The Story Behind the Windows XP "Bliss" Background Nick Stern

The Story Behind the Windows XP "Bliss" Background

I've been told several conflicting stories about the origin of the default "Bliss" wallpaper that over a billion PC users have gazed at after booting into Windows XP for the first time. One reader insisted it was from Ireland and told me he passed by that field every day, and that the cut in it was a road. Another told me it was from New Zealand, and said he could provide photographic evidence.

It turns out, however, that the Bliss background hails from Sonoma in northern California. And it was taken by a former photographer for National Geographic.


"Chuck O'Rear was so entranced by the green of the grass and the white clouds in the perfectly blue California sky that he pulled over and got out his camera," a Daily Mail article notes. "Never for a moment did he think the shot would become the most viewed image on the planet."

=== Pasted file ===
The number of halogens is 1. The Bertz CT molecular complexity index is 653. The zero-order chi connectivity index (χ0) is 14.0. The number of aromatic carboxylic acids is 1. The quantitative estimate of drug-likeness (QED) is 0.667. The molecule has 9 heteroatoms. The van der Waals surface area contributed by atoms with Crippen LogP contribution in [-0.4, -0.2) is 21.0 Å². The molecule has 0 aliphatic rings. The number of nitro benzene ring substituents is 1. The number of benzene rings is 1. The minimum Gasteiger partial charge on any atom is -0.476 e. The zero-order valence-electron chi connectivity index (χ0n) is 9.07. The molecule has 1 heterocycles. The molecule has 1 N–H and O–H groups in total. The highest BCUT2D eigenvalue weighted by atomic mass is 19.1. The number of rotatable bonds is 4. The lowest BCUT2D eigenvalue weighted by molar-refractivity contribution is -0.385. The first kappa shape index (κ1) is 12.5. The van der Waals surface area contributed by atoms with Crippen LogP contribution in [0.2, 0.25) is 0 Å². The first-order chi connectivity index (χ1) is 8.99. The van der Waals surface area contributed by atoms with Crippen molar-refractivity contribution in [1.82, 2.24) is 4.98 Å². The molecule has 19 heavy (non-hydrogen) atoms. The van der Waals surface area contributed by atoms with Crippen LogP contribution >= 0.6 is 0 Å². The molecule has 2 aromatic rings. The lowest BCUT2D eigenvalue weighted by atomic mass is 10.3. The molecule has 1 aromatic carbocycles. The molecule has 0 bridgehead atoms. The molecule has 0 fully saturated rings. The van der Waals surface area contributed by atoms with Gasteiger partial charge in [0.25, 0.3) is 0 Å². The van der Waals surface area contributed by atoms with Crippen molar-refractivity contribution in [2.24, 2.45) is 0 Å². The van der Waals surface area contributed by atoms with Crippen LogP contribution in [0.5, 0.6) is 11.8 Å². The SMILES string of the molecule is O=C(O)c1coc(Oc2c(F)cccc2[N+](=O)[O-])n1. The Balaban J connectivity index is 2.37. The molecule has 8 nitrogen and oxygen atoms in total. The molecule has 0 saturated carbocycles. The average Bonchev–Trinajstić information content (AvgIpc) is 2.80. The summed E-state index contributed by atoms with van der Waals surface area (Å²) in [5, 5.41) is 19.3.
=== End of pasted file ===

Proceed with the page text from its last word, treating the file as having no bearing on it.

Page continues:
Now 69, O'Rear says that Microsoft engineers chose his shot as the default wallpaper for Windows XP and paid him an undisclosed sum for its use. He can't say how much because of a non-disclosure agreement, but there are rumors that the shot is the second-most expensive photograph ever sold. I hope so, given the exposure it got.

"I drove the same route between Napa and San Francisco a couple of times a week in 2002 or 2003 but this was January when the grass is the most brilliant green here so I jumped out and took a couple of shots and then carried on my way," he told O'Rear. But his memory must be off, since Windows XP shipped in 2001. "I had no idea when I took the photograph that anything like that could happen. It is probably the most recognized photo on the planet."


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